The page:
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Friday, October 10, 2014

RogerEbert.com reviews for the week of October 10, 2014

---------- Forwarded message ----------
From: "Ebert Digital" <newsletter@ebertdigital.com>
Date: Oct 10, 2014 11:11 AM
Subject: New Reviews at RogerEbert.com for the week of October 10, 2014
To: <trrytrvrs@gmail.com>

This is your weekly update of new reviews on RogerEbert.com, the world's preeminent destination for movie criticism, commentary and community.

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New Reviews at RogerEbert.com for the week of October 10, 2014

Here are reviews of this week's newest movies from RogerEbert.com. For these and more, including blog posts on everything from sci-fi and low-brow comedy to forgotten masterpieces of cinema, please visit our site and join the conversation.

Kill the Messenger Poster

Kill the Messenger

Review by Glenn Kenny

The story of a crusading reporter's determined search for truth, "Kill The Messenger" gains its not-inconsiderable power by not being the kind of movie that particular description might lead you to expect.

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St. Vincent Poster

St. Vincent

Review by Brian Tallerico

"St. Vincent" is a piece of very well-made cheese, a movie in which one can feel its manipulations and heart-string pulling, but the talented ensemble makes those critical talking points easy to dismiss.

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Whiplash Poster

Whiplash

Review by Brian Tallerico

Carried by two electric performances, the tightest editing in a film this year and a daring screenplay that writes itself into a corner and then somehow finds an unexpected way out, "Whiplash" is one of this year's best films.

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The Judge Poster

The Judge

Review by Susan Wloszczyna

Ultimately, it is the core father-son relationship that is put on trial, but you have to wait until the end before Dobkin unclenches his need to control and just allows Downey and Duvall to fearlessly go at it together at…

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Dracula Untold Poster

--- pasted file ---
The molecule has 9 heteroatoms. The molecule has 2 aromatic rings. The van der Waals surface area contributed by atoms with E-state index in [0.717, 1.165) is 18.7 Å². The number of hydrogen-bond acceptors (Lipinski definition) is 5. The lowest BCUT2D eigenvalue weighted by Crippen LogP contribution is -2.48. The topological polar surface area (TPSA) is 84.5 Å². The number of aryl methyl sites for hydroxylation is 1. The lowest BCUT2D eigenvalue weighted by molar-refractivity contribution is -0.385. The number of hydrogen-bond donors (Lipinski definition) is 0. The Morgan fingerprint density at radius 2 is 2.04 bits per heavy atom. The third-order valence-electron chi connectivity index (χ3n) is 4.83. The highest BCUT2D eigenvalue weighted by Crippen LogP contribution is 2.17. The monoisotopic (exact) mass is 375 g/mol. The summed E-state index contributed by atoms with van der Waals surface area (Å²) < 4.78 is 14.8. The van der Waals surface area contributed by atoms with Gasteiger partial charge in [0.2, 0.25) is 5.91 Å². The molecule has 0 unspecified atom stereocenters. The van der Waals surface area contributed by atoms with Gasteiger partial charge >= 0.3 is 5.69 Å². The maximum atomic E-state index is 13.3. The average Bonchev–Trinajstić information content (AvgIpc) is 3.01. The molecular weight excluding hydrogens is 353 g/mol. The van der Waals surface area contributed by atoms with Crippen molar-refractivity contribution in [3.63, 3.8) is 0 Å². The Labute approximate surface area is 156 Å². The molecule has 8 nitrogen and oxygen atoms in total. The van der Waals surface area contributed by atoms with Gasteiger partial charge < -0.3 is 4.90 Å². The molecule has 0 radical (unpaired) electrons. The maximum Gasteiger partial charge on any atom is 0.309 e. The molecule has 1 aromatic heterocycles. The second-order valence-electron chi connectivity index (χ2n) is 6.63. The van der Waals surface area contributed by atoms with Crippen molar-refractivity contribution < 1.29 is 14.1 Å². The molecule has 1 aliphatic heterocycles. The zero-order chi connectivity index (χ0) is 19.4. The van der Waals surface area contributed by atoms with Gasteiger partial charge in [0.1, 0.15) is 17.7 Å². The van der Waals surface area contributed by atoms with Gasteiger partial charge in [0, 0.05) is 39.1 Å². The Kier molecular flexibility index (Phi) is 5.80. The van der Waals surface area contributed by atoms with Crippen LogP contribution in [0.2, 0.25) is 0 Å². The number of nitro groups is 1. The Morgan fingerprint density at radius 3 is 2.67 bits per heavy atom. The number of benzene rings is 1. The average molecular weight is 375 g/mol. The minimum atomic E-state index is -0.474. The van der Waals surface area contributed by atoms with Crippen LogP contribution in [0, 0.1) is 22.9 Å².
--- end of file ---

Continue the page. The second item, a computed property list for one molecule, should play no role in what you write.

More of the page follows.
Dracula Untold

Review by Simon Abrams

Evans is surprisingly good at smoldering, and special-effects-reliant shots of Vlad turning into a monster are usually pretty enticing. There's not much more to "Dracula Untold," but it does periodically throb with surface-deep tension.

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Evolution of a Criminal Poster

Evolution of a Criminal

Review by Matt Zoller Seitz

In 1997, 17-year old Darius Clark Monroe robbed a bank and went to prison for it; then he went to film school and made this movie.

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Alexander and the Terrible, Horrible, No Good, Very Bad Day Poster

Alexander and the Terrible, Horrible, No Good, Very Bad Day

Review by Sheila O'Malley

Judith Viorst's popular 1972 book "Alexander and the Terrible,

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The Overnighters Poster

The Overnighters

Review by Godfrey Cheshire

While "The Overnighters" has the feel of an epic, given what an expansive slice of America's current economic experience it ponders, it's also a very intimate one.

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One Chance Poster

One Chance

Review by Christy Lemire

It's a familiar British comedy that is winning nonetheless, mostly thanks to an irresistible lead performance from James Corden.

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Autómata Poster

Autómata

Review by Odie Henderson

With its robots specializing in pleasure and pain, and its radioactive deserts, this should be a lot more fun than it is. Instead, it is an overly somber, confused slog.

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Dead Snow 2: Red vs. Dead Poster

Dead Snow 2: Red vs. Dead

Review by Simon Abrams

Like so many other post-"Shaun of the Dead" horror-comedies, the execution of "Dead Snow 2" is rarely as funny as the concept.

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The Blue Room Poster

The Blue Room

Review by Scout Tafoya

The subtle directionality of the compositions and the constant shifts from the present to the past, "The Blue Room" often feels like a work of cinematic futurism, not dissimilar to the films of Steven Soderbergh.

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